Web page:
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Celebrating the Beloved T-Rav

Celebrating the Beloved T-Rav

An Ode to the Toasted Ravioli on March 20th

We have Belgium to thank for french fries, Italy for Nutella and Saint Louis for creating the toasted ravioli, affectionately nicknamed the T-Rav. By toasted, Saint Louis really meant deep fried but that didn’t have the same ring to it. If you are unfamiliar with this dish, here’s the gist: a square of pasta dough is filled with varying types of meat and cheese, breaded and deep fried. The dish is typically sprinkled with fresh parmesan cheese and served with a side of marinara sauce. Residing predominantly on the appetizer portion of a menu, the T-Rav is easy to share and easy to love.

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The History of the T-Rav: A Tale of Two Fryers

Just like many famous inventions, there have been many debates over who can truly say they stumbled upon this harmonious blend of carbs and cheese. Although there is no hard evidence, there are eye-witnesses who have come forward to confirm the true victor. But just like most feuds, there are always two sides to the story.

One side favors with Mickey Garagiola, waiter at Oldani’s (present day Mama Campisi’s) in the 1940s. Garagiola recalled a chef at Oldani’s accidentally dropping a ravioli in the fryer while cooking. Rather than overlooking this mistake, the Oldani’s capitalized on it by sprinkling some parmesan on the compromised raviolis and serving them to Mickey and other members of the staff. The result was an outpouring of praise for the beloved “meat pillows.” Owner Lou Oldani from there on made the dish a staple on his menu.

Angelo’s Pasta House (now Charlie Gitto’s), the other front- runner in this flavorful dispute, has a similar story to tell as to how the T-Rav came to life. A German cook at the time, who had not quite mastered his English, was instructed to “drop some raviolis.” Misunderstanding the instructions given to him, the cook put them into a sizzling fryer instead of boiling water. The staff loved the accidental dish so much, it was quickly added to the menu.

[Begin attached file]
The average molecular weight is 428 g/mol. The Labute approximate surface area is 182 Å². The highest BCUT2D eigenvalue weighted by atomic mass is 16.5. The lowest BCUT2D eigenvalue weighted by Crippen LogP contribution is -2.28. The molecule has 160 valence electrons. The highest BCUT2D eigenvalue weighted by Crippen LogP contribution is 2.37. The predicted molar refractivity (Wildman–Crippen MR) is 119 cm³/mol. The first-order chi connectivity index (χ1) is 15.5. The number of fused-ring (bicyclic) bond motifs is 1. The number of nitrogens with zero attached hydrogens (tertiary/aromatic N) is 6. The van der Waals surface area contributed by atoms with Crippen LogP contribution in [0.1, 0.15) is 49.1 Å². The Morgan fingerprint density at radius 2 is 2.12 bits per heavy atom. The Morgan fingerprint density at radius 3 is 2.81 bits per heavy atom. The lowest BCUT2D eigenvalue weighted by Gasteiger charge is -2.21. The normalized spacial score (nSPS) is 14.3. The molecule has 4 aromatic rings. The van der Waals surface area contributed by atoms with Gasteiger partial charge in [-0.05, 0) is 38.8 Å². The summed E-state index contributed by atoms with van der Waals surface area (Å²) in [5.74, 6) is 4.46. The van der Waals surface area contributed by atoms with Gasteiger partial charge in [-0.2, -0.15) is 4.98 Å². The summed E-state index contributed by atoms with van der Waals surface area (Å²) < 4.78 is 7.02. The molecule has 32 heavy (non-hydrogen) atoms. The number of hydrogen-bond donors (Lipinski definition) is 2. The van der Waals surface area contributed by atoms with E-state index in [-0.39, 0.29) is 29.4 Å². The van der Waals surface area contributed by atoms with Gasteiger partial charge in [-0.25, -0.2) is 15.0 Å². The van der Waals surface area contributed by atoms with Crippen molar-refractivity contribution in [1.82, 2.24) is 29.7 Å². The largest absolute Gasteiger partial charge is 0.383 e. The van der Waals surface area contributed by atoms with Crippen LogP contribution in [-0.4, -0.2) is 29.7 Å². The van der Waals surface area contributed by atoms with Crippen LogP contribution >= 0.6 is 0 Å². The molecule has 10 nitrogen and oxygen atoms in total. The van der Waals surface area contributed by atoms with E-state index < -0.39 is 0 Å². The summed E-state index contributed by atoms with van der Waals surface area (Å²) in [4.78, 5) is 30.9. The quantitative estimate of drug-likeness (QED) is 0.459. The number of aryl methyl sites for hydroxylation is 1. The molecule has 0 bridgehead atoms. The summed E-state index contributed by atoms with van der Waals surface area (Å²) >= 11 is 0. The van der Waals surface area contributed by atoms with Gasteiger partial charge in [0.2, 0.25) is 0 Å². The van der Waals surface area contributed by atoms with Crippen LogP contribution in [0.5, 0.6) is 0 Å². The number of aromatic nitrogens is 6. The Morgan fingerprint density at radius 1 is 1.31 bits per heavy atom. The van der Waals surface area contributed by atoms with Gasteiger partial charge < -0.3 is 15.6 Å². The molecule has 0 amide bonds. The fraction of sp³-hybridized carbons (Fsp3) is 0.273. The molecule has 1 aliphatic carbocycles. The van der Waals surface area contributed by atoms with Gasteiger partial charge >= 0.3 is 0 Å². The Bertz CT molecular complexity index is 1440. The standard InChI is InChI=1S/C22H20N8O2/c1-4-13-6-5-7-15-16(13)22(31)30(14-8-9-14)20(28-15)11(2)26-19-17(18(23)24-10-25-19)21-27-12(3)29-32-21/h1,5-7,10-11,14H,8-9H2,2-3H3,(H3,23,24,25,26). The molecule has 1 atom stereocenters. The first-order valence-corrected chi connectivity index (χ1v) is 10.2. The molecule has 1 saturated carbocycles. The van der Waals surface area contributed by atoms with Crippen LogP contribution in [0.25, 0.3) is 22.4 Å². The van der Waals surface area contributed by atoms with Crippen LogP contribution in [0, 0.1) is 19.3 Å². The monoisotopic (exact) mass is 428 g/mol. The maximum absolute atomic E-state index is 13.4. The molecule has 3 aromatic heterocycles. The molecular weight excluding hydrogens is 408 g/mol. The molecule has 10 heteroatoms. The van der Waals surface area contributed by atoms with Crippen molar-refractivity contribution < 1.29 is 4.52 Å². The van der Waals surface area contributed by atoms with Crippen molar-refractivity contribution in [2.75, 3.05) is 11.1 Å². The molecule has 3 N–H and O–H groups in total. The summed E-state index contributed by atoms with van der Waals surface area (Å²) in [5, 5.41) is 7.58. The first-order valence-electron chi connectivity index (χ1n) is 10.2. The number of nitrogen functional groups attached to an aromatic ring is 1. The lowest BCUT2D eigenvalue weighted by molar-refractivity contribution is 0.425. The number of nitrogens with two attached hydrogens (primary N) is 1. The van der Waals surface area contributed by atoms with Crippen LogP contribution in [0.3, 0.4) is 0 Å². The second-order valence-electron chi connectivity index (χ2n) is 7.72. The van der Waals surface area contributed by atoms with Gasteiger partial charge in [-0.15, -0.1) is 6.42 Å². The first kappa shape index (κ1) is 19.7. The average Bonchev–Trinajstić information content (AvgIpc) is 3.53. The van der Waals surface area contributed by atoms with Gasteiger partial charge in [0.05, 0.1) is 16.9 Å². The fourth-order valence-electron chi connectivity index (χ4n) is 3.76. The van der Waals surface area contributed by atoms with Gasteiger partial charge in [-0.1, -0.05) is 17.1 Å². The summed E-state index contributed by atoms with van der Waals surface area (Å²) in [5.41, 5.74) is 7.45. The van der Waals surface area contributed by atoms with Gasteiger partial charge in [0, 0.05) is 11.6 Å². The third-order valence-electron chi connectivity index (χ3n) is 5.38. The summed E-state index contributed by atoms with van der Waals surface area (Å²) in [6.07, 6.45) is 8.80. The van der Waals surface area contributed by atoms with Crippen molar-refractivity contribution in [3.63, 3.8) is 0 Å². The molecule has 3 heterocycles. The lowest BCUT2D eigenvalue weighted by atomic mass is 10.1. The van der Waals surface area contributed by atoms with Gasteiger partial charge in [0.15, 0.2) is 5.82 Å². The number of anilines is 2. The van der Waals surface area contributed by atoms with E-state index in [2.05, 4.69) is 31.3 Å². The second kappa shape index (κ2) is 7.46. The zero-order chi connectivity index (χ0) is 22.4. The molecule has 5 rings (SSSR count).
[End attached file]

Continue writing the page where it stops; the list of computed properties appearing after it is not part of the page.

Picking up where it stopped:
The two present day restaurants still both claim to be the birthplace of the T-rav. In conclusion, we can agree to disagree and thank The Hill for giving us such a well-loved dish, no matter its origins.  

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Where to Find Toasted Ravioli in Columbia, Mo

Although we have no stake in the claim of being the origins for such a wonderful discovery, we still have a lot to offer on this front.

Gumby’s Pizza: A late night favorite for many, there is more to Gumby’s than their pokey sticks and clay-fusions. Gumby’s also serves the toasted ravioli. The well-seasoned crust is thick and crunchy which is a nice introduction to the soft and cheesy middle.

Sidebar Pop Ups: Found serving late night food to bars around Columbia, Mo as well as frequent visits to the Columbia, Mo Farmers Market, sidebar specializes in Italian food. Hard to find but worth the experience, they receive high praise for their freshly made t-ravs.

The Heidelberg: “The Berg” is a Mizzou favorite when it comes to downtown hangouts. They serve a generous amount of t-rav, making them easy to share even though you probably won’t want to.

Shiloh Bar and Grill: Their menu pays tribute to this being a favored Saint Louis dish. Bite sized and served hot, pair this with your favorite beer for happy hour.

Looking to make your own toasted raviolis to commemorate this day? Check out some of these recipes:

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Image courtesy of Garnish & Glaze

Toasted Ravioli via Garnish & Glaze   

Toasted Ravioli Recipe via Divas Can Cook 

St. Louis Toasted Ravioli via AllRecipes  

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